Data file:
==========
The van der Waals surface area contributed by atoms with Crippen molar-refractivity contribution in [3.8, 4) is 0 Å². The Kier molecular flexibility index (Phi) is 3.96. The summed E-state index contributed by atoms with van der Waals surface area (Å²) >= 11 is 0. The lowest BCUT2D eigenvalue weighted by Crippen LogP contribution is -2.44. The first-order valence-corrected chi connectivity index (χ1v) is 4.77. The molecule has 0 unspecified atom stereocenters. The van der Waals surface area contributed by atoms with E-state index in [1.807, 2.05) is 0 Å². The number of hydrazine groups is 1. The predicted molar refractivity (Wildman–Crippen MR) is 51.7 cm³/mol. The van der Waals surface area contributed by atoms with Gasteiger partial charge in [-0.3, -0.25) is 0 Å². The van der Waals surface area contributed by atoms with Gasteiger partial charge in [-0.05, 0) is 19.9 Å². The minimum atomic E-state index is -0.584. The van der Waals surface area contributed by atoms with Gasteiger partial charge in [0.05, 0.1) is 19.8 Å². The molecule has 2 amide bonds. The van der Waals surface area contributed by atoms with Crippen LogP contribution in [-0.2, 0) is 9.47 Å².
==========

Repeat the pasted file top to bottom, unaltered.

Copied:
The van der Waals surface area contributed by atoms with Crippen molar-refractivity contribution in [3.8, 4) is 0 Å². The Kier molecular flexibility index (Phi) is 3.96. The summed E-state index contributed by atoms with van der Waals surface area (Å²) >= 11 is 0. The lowest BCUT2D eigenvalue weighted by Crippen LogP contribution is -2.44. The first-order valence-corrected chi connectivity index (χ1v) is 4.77. The molecule has 0 unspecified atom stereocenters. The van der Waals surface area contributed by atoms with E-state index in [1.807, 2.05) is 0 Å². The number of hydrazine groups is 1. The predicted molar refractivity (Wildman–Crippen MR) is 51.7 cm³/mol. The van der Waals surface area contributed by atoms with Gasteiger partial charge in [-0.3, -0.25) is 0 Å². The van der Waals surface area contributed by atoms with Gasteiger partial charge in [-0.05, 0) is 19.9 Å². The minimum atomic E-state index is -0.584. The van der Waals surface area contributed by atoms with Gasteiger partial charge in [0.05, 0.1) is 19.8 Å². The molecule has 2 amide bonds. The van der Waals surface area contributed by atoms with Crippen LogP contribution in [-0.2, 0) is 9.47 Å².